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Blast Testing Issues and TBI: Experimental Models That Lead to Wrong Conclusions.

Needham CE, Ritzel D, Rule GT, Wiri S, Young L - Front Neurol (2015)

Bottom Line: This basic understanding must include the differences and interrelationships of static pressure, dynamic pressure, reflected pressure, and total or stagnation pressure in transient shockwave flows, how they relate to loading of objects, and how they are properly measured.This paper provides guidance regarding proper experimental methods and offers insights into the implications of improperly designed and executed tests.Through application of computational methods, useful data can be extracted from well-documented historical tests, and future work can be conducted in a way to maximize the effectiveness and use of valuable biological test data.

View Article: PubMed Central - PubMed

Affiliation: Southwest Division, Applied Research Associates, Inc. , Albuquerque, NM , USA.

ABSTRACT
Over the past several years, we have noticed an increase in the number of blast injury studies published in peer-reviewed biomedical journals that have utilized improperly conceived experiments. Data from these studies will lead to false conclusions and more confusion than advancement in the understanding of blast injury, particularly blast neurotrauma. Computational methods to properly characterize the blast environment have been available for decades. These methods, combined with a basic understanding of blast wave phenomena, enable researchers to extract useful information from well-documented experiments. This basic understanding must include the differences and interrelationships of static pressure, dynamic pressure, reflected pressure, and total or stagnation pressure in transient shockwave flows, how they relate to loading of objects, and how they are properly measured. However, it is critical that the research community effectively overcomes the confusion that has been compounded by a misunderstanding of the differences between the loading produced by a free field explosive blast and loading produced by a conventional shock tube. The principles of blast scaling have been well established for decades and when properly applied will do much to repair these problems. This paper provides guidance regarding proper experimental methods and offers insights into the implications of improperly designed and executed tests. Through application of computational methods, useful data can be extracted from well-documented historical tests, and future work can be conducted in a way to maximize the effectiveness and use of valuable biological test data.

No MeSH data available.


Related in: MedlinePlus

Time sequence showing development of a shock-tube end-jet (efflux gas artificially colored). (A) The muzzle-blast shock front rapidly diffracts, weakens, and separates from the plume; (B) ring vortex develops and separates from the lip of the tube end and is swept along with the venting column of shock-tube gases. (C) The venting jet of high-speed shock-tube gases has extreme dynamic pressure and long duration having an entirely different time waveform than the static pressure condition (7).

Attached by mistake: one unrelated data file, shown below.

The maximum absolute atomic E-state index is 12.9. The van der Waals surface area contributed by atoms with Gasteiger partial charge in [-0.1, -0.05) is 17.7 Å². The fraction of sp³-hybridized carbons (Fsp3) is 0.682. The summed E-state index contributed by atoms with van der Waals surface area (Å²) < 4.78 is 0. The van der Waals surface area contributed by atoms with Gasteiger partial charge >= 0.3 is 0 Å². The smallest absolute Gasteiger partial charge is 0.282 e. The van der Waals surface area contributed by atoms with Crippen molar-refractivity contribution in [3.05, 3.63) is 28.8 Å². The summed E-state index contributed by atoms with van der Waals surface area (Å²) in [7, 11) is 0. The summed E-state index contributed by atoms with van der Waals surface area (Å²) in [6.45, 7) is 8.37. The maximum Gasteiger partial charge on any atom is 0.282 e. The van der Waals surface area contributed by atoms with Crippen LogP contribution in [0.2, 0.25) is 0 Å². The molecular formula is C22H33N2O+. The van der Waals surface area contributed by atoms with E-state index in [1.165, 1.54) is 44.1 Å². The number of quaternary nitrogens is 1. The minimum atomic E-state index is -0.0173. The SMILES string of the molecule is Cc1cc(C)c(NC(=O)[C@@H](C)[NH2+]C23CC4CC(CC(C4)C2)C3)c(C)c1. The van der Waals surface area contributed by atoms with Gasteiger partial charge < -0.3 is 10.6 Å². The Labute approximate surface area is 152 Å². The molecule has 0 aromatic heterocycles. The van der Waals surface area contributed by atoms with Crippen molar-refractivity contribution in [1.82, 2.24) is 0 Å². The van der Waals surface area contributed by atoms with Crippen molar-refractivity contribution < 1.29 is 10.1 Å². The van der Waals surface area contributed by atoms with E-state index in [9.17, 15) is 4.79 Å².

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Figure 3: Time sequence showing development of a shock-tube end-jet (efflux gas artificially colored). (A) The muzzle-blast shock front rapidly diffracts, weakens, and separates from the plume; (B) ring vortex develops and separates from the lip of the tube end and is swept along with the venting column of shock-tube gases. (C) The venting jet of high-speed shock-tube gases has extreme dynamic pressure and long duration having an entirely different time waveform than the static pressure condition (7).

Mentions: In fact, the flow-field that develops from the open end of a shock tube is complex and composed of two distinct regimes: (1) the decaying but quasi-steady efflux of gases formerly within the tube, which forms a collimated jet of roughly the same diameter as the tube, and (2) a propagating diffracting shock front known as the “muzzle blast.” A “smoke-ring” vortex will also develop from the rim of tube as shown in Figure 3. Although the diffracting shock wave might appear spherical, it is in fact very non-uniform with high gradients as a function of angle and distance from the exit. The muzzle blast will have a very much shorter duration than the shockwave within the tube. Objects in-line with the exit jet will be briefly exposed to the diffracting shock, although loading is dominated by the decaying quasi-steady jet which is, in fact, entirely unrelated to conditions of a propagating blast wave.